(5/102) Molecular pathway of germ cell apoptosis following ischemia/reperfusion of the rat testis.

The present study investigates the molecular apoptotic pathway in germ cells following acute ischemia of the rat testis. Rats were subjected to ischemia-inducing torsion and testes were harvested after reperfusion. Apoptotic cells were identified with an antibody to single-stranded DNA. Seminiferous tubule RNA was examined by RNase protection assay or by reverse transcriptase-polymerase chain reaction (RT-PCR) for the presence and regulation of apoptotic molecules. Proteins from seminiferous tubules were used for Western blot analysis of cytochrome c. Germ cell apoptosis was maximal at 24 h after repair of torsion. Germ cells in stages II-III of the seminiferous epithelium cycle were the predominant early responders. The RNase protection assays revealed that Bcl-X(L) was the prominent mRNA species. Caspases 1, 2, 3, and Bax mRNA were consistently upregulated; however, the time of upregulation after torsion was variable. The Bcl-X(L) and Bcl-X(S) mRNAs were less consistently upregulated and there was no evidence for upregulation of Fas or Bcl-2. Fas ligand (FasL) was not detected by RNase protection assay, but RT-PCR revealed a significant increase in FasL expression 4 h after the repair of torsion. Western blot analysis for cytochrome c release demonstrated a significant increase 4 h after the repair of torsion. Results suggest that germ cell apoptosis following ischemia/reperfusion of the rat testis is initiated through the mitochondria-associated molecule Bax as well as Fas-FasL interactions.  (+info)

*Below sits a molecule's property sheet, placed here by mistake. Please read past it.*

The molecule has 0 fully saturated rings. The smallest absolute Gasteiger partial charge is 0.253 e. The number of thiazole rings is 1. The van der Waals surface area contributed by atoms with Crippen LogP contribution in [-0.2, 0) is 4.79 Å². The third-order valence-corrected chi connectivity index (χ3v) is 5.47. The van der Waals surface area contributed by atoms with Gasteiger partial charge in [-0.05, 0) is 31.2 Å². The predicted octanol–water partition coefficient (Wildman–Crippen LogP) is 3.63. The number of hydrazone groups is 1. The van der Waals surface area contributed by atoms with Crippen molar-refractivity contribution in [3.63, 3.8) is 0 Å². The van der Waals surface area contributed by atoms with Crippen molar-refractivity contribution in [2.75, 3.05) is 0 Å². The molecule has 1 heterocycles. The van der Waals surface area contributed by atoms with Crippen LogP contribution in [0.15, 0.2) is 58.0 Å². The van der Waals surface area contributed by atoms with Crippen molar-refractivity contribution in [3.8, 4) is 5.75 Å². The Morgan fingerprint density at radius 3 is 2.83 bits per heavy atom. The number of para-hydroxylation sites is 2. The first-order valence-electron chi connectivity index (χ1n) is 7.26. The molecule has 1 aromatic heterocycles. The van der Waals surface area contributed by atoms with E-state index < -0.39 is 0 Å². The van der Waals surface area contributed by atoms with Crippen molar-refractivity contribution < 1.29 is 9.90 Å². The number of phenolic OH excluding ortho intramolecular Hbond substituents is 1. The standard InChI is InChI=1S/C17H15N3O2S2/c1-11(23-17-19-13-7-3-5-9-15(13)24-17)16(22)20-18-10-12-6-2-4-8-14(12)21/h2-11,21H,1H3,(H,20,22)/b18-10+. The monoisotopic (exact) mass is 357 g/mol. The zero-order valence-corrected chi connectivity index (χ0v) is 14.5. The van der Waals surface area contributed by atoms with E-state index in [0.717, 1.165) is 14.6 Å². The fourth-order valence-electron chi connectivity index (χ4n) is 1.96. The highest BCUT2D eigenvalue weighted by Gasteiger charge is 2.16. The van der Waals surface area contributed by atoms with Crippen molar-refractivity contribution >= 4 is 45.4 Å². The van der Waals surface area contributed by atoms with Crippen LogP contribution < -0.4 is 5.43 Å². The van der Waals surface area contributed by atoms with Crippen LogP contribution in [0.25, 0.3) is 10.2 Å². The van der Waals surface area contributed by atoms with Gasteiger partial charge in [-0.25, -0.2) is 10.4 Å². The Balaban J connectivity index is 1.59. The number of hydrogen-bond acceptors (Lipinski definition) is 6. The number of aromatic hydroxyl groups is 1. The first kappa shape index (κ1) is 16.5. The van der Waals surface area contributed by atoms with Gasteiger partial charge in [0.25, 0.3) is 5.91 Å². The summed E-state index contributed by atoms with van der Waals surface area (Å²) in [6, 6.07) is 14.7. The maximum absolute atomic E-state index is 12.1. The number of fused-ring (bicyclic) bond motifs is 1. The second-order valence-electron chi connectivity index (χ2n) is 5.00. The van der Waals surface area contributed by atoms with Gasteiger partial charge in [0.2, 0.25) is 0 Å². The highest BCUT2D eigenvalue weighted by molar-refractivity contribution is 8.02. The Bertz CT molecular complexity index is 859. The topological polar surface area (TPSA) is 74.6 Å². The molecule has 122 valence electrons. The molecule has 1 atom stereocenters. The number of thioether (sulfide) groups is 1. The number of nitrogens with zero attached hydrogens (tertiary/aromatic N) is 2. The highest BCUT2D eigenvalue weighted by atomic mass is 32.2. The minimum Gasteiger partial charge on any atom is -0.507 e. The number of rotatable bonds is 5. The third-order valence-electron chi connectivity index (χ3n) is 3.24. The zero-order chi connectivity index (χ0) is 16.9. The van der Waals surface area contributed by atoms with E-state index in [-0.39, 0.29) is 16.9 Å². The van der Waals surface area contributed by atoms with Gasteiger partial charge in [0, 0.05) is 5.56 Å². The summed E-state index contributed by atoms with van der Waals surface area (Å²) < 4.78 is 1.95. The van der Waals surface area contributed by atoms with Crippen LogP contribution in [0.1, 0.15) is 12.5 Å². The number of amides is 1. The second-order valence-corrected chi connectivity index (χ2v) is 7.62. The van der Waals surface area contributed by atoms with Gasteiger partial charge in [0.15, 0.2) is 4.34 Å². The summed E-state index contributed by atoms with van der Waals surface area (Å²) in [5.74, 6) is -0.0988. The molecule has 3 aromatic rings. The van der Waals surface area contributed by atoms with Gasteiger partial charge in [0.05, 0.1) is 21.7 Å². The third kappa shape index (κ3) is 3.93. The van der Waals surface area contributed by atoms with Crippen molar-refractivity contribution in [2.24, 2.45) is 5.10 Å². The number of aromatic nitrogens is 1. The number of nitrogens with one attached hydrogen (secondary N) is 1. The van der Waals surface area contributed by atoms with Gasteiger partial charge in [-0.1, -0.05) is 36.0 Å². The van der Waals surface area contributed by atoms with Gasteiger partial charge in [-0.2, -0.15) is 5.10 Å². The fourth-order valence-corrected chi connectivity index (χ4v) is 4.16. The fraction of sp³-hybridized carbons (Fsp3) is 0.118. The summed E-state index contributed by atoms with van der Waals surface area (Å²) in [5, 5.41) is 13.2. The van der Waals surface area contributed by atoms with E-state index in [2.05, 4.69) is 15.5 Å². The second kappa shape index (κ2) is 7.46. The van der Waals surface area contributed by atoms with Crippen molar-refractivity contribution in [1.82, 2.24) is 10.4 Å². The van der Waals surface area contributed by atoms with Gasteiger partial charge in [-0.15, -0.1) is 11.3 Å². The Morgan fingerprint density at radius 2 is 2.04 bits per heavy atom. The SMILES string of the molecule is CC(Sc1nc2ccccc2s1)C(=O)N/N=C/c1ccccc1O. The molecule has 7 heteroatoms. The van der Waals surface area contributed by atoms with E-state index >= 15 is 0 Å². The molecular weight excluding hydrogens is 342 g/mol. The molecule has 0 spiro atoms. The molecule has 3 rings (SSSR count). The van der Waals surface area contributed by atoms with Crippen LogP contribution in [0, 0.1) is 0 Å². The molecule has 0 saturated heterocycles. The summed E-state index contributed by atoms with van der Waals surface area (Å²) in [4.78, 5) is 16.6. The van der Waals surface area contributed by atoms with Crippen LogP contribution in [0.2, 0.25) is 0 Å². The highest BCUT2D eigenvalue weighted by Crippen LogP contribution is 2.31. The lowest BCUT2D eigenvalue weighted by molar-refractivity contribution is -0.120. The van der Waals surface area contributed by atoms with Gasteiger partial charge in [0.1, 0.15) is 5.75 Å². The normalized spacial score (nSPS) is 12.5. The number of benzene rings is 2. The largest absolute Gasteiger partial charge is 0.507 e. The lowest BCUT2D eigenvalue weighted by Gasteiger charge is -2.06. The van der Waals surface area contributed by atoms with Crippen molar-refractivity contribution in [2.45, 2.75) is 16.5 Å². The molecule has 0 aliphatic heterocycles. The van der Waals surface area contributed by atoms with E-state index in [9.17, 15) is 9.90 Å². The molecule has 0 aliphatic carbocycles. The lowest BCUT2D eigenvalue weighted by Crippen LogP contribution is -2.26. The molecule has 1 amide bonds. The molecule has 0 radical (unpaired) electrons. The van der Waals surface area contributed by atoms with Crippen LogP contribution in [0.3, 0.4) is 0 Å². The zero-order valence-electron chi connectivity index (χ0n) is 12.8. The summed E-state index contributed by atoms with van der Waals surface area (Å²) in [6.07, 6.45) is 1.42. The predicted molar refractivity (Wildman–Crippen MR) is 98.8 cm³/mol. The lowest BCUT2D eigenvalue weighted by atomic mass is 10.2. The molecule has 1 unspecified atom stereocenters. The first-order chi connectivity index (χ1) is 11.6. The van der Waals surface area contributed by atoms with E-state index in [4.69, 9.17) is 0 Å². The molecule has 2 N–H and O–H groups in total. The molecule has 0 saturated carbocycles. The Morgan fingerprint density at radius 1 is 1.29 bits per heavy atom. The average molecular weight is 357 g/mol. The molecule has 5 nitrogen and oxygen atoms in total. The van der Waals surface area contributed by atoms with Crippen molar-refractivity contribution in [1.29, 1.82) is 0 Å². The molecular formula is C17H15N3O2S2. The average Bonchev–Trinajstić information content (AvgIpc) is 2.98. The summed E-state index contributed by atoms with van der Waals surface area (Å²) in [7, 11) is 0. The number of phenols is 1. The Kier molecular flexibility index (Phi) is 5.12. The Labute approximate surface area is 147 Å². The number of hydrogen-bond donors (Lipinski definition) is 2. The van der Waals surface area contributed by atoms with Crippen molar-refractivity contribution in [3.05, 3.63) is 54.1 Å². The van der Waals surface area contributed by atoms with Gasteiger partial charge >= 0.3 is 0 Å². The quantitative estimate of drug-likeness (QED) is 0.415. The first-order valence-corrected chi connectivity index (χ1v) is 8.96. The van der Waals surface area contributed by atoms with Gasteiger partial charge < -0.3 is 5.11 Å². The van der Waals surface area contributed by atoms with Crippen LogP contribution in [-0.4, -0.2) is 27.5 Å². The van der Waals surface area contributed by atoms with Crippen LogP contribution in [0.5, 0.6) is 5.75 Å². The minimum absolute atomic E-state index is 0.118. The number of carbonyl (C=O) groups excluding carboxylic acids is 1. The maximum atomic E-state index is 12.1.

(6/102) Inhibition of calpain but not caspase protects the testis against injury after experimental testicular torsion of rat.